fly-in community
n. A housing development situated near an airport that enables homeowners to taxi their planes to their homes and park them there.
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On days when 51-year-old Bob DeLoach feels like visiting his parents in Atlanta, he just strolls out to his garage, hops in his four-seat 1966 Piper Twin Comanche airplane, taxis down to the grass airstrip next to his house and takes off.

It's one of the perks of living in Wellington's Aero Club, one of more than 400 fly-in communities in the country, where homes are built around private airstrips and houses have hangars.
—Sam Tranum, “Private airstrips, new development attracting pilots to fly-in communities,” Sun-Sentinel, August 10, 2003
Strange things grow in the swampland of central Florida—including oddball communities. There's Cassadaga, town of psychics; Gibsonton, trailer park of circus freaks; and now Jumbolair, a gated community for owners of honking big jets.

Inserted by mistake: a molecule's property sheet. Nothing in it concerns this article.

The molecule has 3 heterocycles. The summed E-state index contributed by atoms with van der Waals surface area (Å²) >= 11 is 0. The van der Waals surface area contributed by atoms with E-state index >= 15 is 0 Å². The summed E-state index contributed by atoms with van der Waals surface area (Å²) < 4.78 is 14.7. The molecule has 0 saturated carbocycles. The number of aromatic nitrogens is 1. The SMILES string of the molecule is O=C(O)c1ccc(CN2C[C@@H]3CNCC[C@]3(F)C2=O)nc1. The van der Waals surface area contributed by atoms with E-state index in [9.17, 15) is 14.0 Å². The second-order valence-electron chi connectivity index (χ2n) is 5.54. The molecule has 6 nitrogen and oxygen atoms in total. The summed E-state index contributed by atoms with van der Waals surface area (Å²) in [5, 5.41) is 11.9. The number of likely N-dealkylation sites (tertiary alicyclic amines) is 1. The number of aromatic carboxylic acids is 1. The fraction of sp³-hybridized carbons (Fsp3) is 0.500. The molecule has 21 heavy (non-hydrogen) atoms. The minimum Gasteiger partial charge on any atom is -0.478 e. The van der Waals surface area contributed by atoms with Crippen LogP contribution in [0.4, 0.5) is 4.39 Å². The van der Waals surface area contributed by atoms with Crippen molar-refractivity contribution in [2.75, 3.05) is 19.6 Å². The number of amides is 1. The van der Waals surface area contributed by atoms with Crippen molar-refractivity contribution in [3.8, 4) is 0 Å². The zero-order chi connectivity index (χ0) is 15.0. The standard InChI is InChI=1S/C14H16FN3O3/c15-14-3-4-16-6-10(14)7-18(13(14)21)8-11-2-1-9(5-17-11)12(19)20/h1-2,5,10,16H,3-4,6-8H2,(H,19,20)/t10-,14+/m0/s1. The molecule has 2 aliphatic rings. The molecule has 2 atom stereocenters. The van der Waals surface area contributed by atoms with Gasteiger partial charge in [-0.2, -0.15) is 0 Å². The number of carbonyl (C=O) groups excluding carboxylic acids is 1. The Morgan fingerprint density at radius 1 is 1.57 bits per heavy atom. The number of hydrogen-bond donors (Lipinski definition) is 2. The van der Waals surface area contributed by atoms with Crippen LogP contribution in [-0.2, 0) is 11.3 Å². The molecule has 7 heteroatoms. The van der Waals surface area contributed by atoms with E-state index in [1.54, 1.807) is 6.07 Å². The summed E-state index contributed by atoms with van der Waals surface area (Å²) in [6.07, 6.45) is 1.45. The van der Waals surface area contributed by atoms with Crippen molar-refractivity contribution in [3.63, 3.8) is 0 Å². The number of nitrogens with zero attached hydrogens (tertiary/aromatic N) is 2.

Like geeks and clairvoyants, big-jet owners are a marginalized caste. Witness the persecution of Larry Ellison, who battled San Jose officials in court for a year after they tried to prevent him from landing his Gulfstream V in the middle of the night (Ellison eventually won). Or of John Travolta, chased from a fly-in community near Daytona when neighbors complained that his Gulfstream II was too big and loud.
—Jeff Wise, “Welcome to Jumbolair, a fly-in community where everyone's trying to keep up with the Boeings,” Fortune, March 17, 2003
1982 (earliest)
What do you give a special friend for her 65th birthday? Why, you invite her to your house for lunch, and then afterwards, head out back where your private airplane is waiting in the hanger that is attached to your house. Then you taxi out to the runway that is just behind your house, and fly off for a tour of the Statue of Liberty and other New York City high spots seen virtually eye-to-eye at 500 feet.

This is not a fantasy, but the actual gift presented to a friend recently by Joseph Somers, a Hartford developer who is now living in the first of what he expects will be 16 luxury homes built around an old landing strip in Marlborough, Conn. Called Somerset Fly-in-Community, it is, according to Mr. Somers, the first housing development in the New York region to offer airplane owners the convenience of an adjacent airfield.
—“Connecticut's backyard airport,” The New York Times, October 17, 1982